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3 - Speech and Language Processing An introduction to...

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DRAFT Speech and Language Processing: An introduction to speech recognition, natural language processing, and computational linguistics. Daniel Jurafsky & James H. Martin. Copyright c circlecopyrt 2006, All rights reserved. Draft of June 30, 2007. Do not cite without permission. 3 WORDS & TRANSDUCERS How can there be any sin in sincere? Where is the good in goodbye? Meredith Wilson, The Music Man Ch. 2 introduced the regular expression, showing for example how a single search string could help a web search engine find both woodchuck and woodchucks . Hunting for singular or plural woodchucks was easy; the plural just tacks an s on to the end. But suppose we were looking for another fascinating woodland creatures; let’s say a fox , and a fish , that surly peccary and perhaps a Canadian wild goose . Hunting for the plurals of these animals takes more than just tacking on an s . The plural of fox is foxes ; of peccary , peccaries ; and of goose , geese . To confuse matters further, fish don’t usually change their form when they are plural 1 . It takes two kinds of knowledge to correctly search for singulars and plurals of these forms. Orthographic rules tell us that English words ending in -y are pluralized by changing the -y to -i- and adding an -es . Morphological rules tell us that fish has a null plural, and that the plural of goose is formed by changing the vowel. The problem of recognizing that a word (like foxes ) breaks down into component morphemes ( fox and -es ) and building a structured representation of this fact is called morphological parsing . MORPHOLOGICAL PARSING Parsing means taking an input and producing some sort of linguistic structure for it. PARSING We will use the term parsing very broadly throughout this book, including many kinds of structures that might be produced; morphological, syntactic, semantic, discourse; in the form of a string, or a tree, or a network. Morphological parsing or stemming applies to many affixes other than plurals; for example we might need to take any English verb form ending in -ing ( going , talking , congratulating ) and parse it into its verbal stem plus the -ing morpheme. So given the surface or input form going , we might want to SURFACE produce the parsed form VERB-go + GERUND-ing . Morphological parsing is important throughout speech and language processing. It plays a crucial role in part-of-speech tagging for morphologically complex languages like Russian or German, as we will see in Ch. 5. It is important for producing the large dictionaries that are necessary for robust spell-checking. We will need it in ma- 1 (see e.g., Seuss (1960))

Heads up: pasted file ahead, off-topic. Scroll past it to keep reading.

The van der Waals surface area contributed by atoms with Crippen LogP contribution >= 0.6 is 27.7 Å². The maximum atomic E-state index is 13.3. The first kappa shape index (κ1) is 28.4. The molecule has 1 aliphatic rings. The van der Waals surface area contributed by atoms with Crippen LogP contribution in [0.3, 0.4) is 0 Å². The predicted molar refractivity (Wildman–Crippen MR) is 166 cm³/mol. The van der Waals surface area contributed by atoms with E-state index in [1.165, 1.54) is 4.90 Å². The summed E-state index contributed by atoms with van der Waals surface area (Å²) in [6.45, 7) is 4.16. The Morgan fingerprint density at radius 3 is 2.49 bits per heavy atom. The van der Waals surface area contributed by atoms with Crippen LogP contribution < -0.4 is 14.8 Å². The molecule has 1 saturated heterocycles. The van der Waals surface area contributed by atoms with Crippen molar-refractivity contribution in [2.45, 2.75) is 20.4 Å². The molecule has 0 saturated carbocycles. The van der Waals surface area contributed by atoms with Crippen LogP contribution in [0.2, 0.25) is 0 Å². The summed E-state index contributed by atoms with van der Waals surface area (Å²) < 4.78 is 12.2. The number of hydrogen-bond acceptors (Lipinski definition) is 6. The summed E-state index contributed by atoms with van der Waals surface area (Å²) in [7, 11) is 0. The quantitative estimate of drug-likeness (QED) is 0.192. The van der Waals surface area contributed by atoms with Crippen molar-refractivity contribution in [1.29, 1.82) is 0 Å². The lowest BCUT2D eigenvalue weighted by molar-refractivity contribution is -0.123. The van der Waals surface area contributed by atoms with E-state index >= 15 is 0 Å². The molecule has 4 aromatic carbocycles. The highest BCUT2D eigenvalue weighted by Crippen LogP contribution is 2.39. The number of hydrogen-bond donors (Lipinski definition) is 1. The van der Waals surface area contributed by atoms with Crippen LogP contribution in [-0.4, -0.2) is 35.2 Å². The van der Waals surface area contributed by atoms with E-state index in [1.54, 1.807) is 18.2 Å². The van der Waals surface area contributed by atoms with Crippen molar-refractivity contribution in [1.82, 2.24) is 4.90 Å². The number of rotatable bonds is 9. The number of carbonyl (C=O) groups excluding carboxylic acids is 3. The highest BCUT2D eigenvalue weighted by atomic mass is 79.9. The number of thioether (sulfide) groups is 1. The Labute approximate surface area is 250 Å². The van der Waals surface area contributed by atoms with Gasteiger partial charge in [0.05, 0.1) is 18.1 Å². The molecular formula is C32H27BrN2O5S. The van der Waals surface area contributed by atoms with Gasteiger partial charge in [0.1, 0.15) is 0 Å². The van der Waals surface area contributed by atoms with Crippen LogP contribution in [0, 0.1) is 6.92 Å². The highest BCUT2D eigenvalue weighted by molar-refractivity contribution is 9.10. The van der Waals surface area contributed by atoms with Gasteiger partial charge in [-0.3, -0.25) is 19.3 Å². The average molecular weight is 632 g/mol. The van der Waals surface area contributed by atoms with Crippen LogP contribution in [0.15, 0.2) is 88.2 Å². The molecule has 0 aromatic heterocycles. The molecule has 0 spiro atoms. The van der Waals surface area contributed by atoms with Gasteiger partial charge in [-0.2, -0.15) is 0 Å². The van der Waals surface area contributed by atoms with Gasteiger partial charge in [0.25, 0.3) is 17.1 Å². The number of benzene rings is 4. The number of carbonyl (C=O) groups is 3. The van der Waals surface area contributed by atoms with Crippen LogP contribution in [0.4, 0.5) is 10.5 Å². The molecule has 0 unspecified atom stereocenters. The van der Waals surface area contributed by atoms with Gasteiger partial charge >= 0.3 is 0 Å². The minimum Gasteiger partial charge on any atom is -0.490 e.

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DRAFT 2 Chapter 3. Words & Transducers chine translation to realize for example that the French words va and aller should both translate to forms of the English verb go . To solve the morphological parsing problem, why couldn’t we just store all the plural forms of English nouns and -ing forms of English verbs in a dictionary and do parsing by lookup? Sometimes we can do this, and for example for English speech recognition this is exactly what we do. But for many NLP applications this isn’t pos-
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